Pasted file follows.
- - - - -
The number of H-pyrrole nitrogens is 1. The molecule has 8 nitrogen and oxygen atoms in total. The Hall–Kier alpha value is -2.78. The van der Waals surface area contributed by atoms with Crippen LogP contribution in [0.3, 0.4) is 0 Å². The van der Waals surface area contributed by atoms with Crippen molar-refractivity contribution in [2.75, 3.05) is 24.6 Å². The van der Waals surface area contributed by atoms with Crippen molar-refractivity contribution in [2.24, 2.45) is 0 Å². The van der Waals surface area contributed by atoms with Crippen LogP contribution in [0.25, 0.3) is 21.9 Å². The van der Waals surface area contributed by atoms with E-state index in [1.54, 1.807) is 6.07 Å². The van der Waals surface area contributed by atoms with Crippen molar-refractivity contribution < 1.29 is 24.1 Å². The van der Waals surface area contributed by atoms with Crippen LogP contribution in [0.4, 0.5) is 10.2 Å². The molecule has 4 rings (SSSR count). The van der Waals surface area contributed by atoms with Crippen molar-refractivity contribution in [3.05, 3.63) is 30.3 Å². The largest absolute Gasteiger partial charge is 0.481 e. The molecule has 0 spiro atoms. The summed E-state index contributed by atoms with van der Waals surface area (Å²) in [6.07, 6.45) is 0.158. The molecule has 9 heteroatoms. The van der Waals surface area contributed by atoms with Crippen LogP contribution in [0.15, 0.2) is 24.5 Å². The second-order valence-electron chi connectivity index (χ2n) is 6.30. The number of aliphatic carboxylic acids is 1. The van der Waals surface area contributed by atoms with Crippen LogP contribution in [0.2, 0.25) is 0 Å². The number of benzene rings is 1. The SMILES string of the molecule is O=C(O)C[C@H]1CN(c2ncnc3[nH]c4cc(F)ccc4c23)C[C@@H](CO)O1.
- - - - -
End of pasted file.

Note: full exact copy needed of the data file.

The number of H-pyrrole nitrogens is 1. The molecule has 8 nitrogen and oxygen atoms in total. The Hall–Kier alpha value is -2.78. The van der Waals surface area contributed by atoms with Crippen LogP contribution in [0.3, 0.4) is 0 Å². The van der Waals surface area contributed by atoms with Crippen molar-refractivity contribution in [2.75, 3.05) is 24.6 Å². The van der Waals surface area contributed by atoms with Crippen molar-refractivity contribution in [2.24, 2.45) is 0 Å². The van der Waals surface area contributed by atoms with Crippen LogP contribution in [0.25, 0.3) is 21.9 Å². The van der Waals surface area contributed by atoms with E-state index in [1.54, 1.807) is 6.07 Å². The van der Waals surface area contributed by atoms with Crippen molar-refractivity contribution < 1.29 is 24.1 Å². The van der Waals surface area contributed by atoms with Crippen LogP contribution in [0.4, 0.5) is 10.2 Å². The molecule has 4 rings (SSSR count). The van der Waals surface area contributed by atoms with Crippen molar-refractivity contribution in [3.05, 3.63) is 30.3 Å². The largest absolute Gasteiger partial charge is 0.481 e. The molecule has 0 spiro atoms. The summed E-state index contributed by atoms with van der Waals surface area (Å²) in [6.07, 6.45) is 0.158. The molecule has 9 heteroatoms. The van der Waals surface area contributed by atoms with Crippen LogP contribution in [0.15, 0.2) is 24.5 Å². The second-order valence-electron chi connectivity index (χ2n) is 6.30. The number of aliphatic carboxylic acids is 1. The van der Waals surface area contributed by atoms with Crippen LogP contribution in [0.2, 0.25) is 0 Å². The number of benzene rings is 1. The SMILES string of the molecule is O=C(O)C[C@H]1CN(c2ncnc3[nH]c4cc(F)ccc4c23)C[C@@H](CO)O1.